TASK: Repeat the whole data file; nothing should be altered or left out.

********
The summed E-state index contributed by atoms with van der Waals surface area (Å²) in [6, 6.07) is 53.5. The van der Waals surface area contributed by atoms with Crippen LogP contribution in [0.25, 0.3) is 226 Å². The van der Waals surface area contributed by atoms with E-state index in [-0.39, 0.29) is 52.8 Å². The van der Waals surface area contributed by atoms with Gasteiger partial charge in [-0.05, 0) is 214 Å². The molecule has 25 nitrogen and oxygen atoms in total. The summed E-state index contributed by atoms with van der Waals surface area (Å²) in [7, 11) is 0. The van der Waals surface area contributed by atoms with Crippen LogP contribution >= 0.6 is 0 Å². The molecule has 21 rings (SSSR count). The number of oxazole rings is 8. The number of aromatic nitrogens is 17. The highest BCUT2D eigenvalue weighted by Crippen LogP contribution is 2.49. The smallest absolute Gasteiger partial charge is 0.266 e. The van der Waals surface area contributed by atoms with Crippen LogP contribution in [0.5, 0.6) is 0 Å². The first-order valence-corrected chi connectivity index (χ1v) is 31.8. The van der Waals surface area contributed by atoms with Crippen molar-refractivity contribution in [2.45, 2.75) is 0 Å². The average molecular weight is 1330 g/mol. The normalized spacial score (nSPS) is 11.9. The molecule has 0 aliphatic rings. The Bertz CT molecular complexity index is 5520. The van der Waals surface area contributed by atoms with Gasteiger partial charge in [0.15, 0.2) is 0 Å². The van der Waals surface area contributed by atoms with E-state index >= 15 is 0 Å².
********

The summed E-state index contributed by atoms with van der Waals surface area (Å²) in [6, 6.07) is 53.5. The van der Waals surface area contributed by atoms with Crippen LogP contribution in [0.25, 0.3) is 226 Å². The van der Waals surface area contributed by atoms with E-state index in [-0.39, 0.29) is 52.8 Å². The van der Waals surface area contributed by atoms with Gasteiger partial charge in [-0.05, 0) is 214 Å². The molecule has 25 nitrogen and oxygen atoms in total. The summed E-state index contributed by atoms with van der Waals surface area (Å²) in [7, 11) is 0. The van der Waals surface area contributed by atoms with Crippen LogP contribution >= 0.6 is 0 Å². The molecule has 21 rings (SSSR count). The number of oxazole rings is 8. The number of aromatic nitrogens is 17. The highest BCUT2D eigenvalue weighted by Crippen LogP contribution is 2.49. The smallest absolute Gasteiger partial charge is 0.266 e. The van der Waals surface area contributed by atoms with Crippen LogP contribution in [0.5, 0.6) is 0 Å². The first-order valence-corrected chi connectivity index (χ1v) is 31.8. The van der Waals surface area contributed by atoms with Crippen molar-refractivity contribution in [2.45, 2.75) is 0 Å². The average molecular weight is 1330 g/mol. The normalized spacial score (nSPS) is 11.9. The molecule has 0 aliphatic rings. The Bertz CT molecular complexity index is 5520. The van der Waals surface area contributed by atoms with Gasteiger partial charge in [0.15, 0.2) is 0 Å². The van der Waals surface area contributed by atoms with E-state index >= 15 is 0 Å².